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The History Behind Norman Rockwell and the Four Freedoms

On January 6th, 1941, as President Franklin D. Roosevelt closed his State of the Union Address to Congress, he described his vision for a better way of life through what he considered the four essential human freedoms: Freedom to Worship, Freedom from Fear, Freedom from Want and Freedom of Speech.

In the future days which we seek to make secure, we look
forward to a world founded upon four essential human freedoms.

The first is freedom of speech and expression
-- everywhere in the world.

The second is freedom of every person to worship God in his
own way -- everywhere in the world.

The third is freedom from want, which, translated into world
terms, means economic understandings which will secure to
every nation a healthy peacetime life for its inhabitants
-- everywhere in the world.

The fourth is freedom from fear, which, translated into
world terms, means a world-wide reduction of armaments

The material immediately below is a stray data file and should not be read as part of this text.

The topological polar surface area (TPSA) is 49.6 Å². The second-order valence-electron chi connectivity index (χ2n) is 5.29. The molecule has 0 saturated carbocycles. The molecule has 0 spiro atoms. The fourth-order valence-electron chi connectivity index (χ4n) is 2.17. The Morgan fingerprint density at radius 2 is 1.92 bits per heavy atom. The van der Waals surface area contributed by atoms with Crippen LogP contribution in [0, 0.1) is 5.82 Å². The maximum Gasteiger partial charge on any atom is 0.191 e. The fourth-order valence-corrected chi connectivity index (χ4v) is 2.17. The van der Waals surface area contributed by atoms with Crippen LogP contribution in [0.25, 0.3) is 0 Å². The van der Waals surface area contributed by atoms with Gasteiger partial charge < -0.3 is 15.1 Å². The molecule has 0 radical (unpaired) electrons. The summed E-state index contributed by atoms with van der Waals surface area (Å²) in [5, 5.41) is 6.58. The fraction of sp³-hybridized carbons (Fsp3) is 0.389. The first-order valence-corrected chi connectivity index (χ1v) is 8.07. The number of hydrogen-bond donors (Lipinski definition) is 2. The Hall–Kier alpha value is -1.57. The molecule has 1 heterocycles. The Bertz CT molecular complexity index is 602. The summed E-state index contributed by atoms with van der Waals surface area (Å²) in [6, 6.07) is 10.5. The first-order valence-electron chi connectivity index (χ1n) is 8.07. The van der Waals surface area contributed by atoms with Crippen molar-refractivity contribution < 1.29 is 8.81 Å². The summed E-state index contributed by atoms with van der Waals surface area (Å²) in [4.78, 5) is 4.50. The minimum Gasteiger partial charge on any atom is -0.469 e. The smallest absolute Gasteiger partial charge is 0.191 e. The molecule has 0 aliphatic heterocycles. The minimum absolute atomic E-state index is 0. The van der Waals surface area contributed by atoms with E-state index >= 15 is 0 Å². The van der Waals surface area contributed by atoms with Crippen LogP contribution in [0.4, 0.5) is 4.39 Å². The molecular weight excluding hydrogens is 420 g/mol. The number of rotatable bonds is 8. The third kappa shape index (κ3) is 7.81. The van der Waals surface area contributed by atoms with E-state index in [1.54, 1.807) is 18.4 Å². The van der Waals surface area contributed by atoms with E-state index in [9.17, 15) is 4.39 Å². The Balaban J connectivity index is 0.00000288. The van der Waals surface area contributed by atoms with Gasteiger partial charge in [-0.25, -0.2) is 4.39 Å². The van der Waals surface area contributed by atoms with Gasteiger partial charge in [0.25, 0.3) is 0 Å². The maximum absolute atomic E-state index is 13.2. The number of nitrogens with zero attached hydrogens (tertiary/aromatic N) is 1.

to such a point and in such a thorough fashion that no nation
will be in a position to commit an act of physical aggression
against any neighbor -- anywhere in the world.

That is no vision of a distant millennium. It is a definite
basis for a kind of world attainable in our own time and
generation. That kind of world is the very antithesis of
the so-called "new order" of tyranny which the dictators
seek to create with the crash of a bomb.

- Franklin Delano Roosevelt,
excerpted from the Annual Message to the Congress,
January 6, 1941

Almost two years later, with the United States in the throes of World War II, Norman Rockwell painted a series of paintings called the Four Freedoms in an effort to reinforce their importance, while at the same time, simplifying their complexity.  After four months, when he was finished, the United States government used them quite successfully to enhance family values, unity, and patriotism, at a time when it was most needed. 


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